These are the pressing questions as the qualification for next summer’s European football championship heats up:
Where in the hell is San Marino? And since San Marino has allowed 44 goals and scored none in eight qualifying matches thus far, shouldn’t it be relegated out of Europe and into another continent? I think Antarctica is recruiting.
If Liechtenstein ever qualifies (and it never will), can I still rent the whole country out? Because they used to do that.
Since Russia stretches 3,000 km further east than China, why is it involved in “European” qualifying?
That last one is personally pressing since Russia is on the verge of pushing Ireland’s Euro hopes toward a terminal spiral on Tuesday evening.
Is it snowing yet in Russia? Because this Irish team isn’t very good in the snow.
Or the dry. Or in gravity.
It’s just not very good, which at least gives it the virtue of consistency.
These aren’t very good questions — except the Russia one — but they’re all we have.
Euro 2012 in Poland and Ukraine is shaping as more of the same from all the usuals. Based on Euros past, that’s a very good thing.
Germany has already qualified. Italy and defending champions Spain will do so Tuesday. France, the Netherlands, Portugal and England are leading their respective groups.
That’s six of the world’s top eight ranked teams right there.
We already know that the Euro is the world’s most exciting sporting competition. This is not a discussion, regardless of how much you enjoy the patriotic orgasmatron that is the Winter Olympics.
The Winter Olympics is great if you’re Canadian, Scandinavian, Russian or an American who lives close enough to Canada to know where Canada is.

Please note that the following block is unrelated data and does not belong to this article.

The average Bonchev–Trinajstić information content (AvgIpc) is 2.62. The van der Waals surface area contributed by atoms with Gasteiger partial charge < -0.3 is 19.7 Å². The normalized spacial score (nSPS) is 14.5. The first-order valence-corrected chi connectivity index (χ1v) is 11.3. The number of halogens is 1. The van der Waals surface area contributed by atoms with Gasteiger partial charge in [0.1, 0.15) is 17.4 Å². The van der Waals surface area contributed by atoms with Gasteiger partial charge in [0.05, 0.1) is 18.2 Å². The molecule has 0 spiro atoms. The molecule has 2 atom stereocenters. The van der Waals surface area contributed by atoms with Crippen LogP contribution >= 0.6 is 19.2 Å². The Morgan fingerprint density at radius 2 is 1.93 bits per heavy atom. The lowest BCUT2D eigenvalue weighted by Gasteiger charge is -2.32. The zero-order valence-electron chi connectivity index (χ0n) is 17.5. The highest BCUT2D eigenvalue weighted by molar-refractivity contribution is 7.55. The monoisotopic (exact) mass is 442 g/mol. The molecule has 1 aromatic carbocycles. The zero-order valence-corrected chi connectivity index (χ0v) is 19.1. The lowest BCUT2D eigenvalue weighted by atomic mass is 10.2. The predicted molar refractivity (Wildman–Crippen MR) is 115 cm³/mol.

Nobody else cares. The Germans win a ton of medals every time, and they don’t really care.
The Winter Olympics is a regional event. A fabulous one, but regional nonetheless.
There are three great global sports events — the Summer Olympics, the World Cup and the Euro. The Super Bowl might be sneaking in there, but only as an oddly timed curiosity outside North America.
Crushed under the weight of its own spotlight and infectious tactical caution, the World Cup always disappoints in terms of quality.
The Summer Olympics has a buffet problem — you end up watching too much early, long before you get to the good stuff, and by the time that rolls around your plate is already full.
The Super Bowl is really more of a chance for us to take America’s temperature once a year.
Take the number of bugles, add in all the shots of men in military fatigues, divide that by the number of Stars and Stripes lapel pins on the broadcasters, and you have a rough estimate of how long the recession will last.
The game itself can be good. I’ve recently started covering it live, which prevents me from cracking my first beer at noon and nodding off on the couch during the third quarter. Obviously, the game needs to be shorter. Or beer needs to be smaller.
The Euro, however, never disappoints. Though the team selection is regional, the audience is global. No sport has done a better job of marketing its stars to the world. As a result, football has transcended nationality. Any snapshot of a crowd in Kinshasa or Mumbai or Jakarta will inevitably include a kid wearing a Spain kit or Wayne Rooney’s national strip.
There is quality throughout the field. There’s a traditional rivalry every second day.
Unlikely wins by Denmark and Greece have proven that there is no advantage in turtling at the outset and trusting to luck. So offence is the rule.
It usually throws up at least one Cinderella. Last time out, it was Turkey.
Their classic semifinal against Germany — portions of which were never broadcast because of lightning-related local blackouts — is still the greatest match I’ve ever attended. Sitting here, I get tingles thinking of Philipp Lahm’s curling winner at the death.
The Euro is special because it delivers on its promise from start to finish every single time. You should already be counting down — 276 days to go.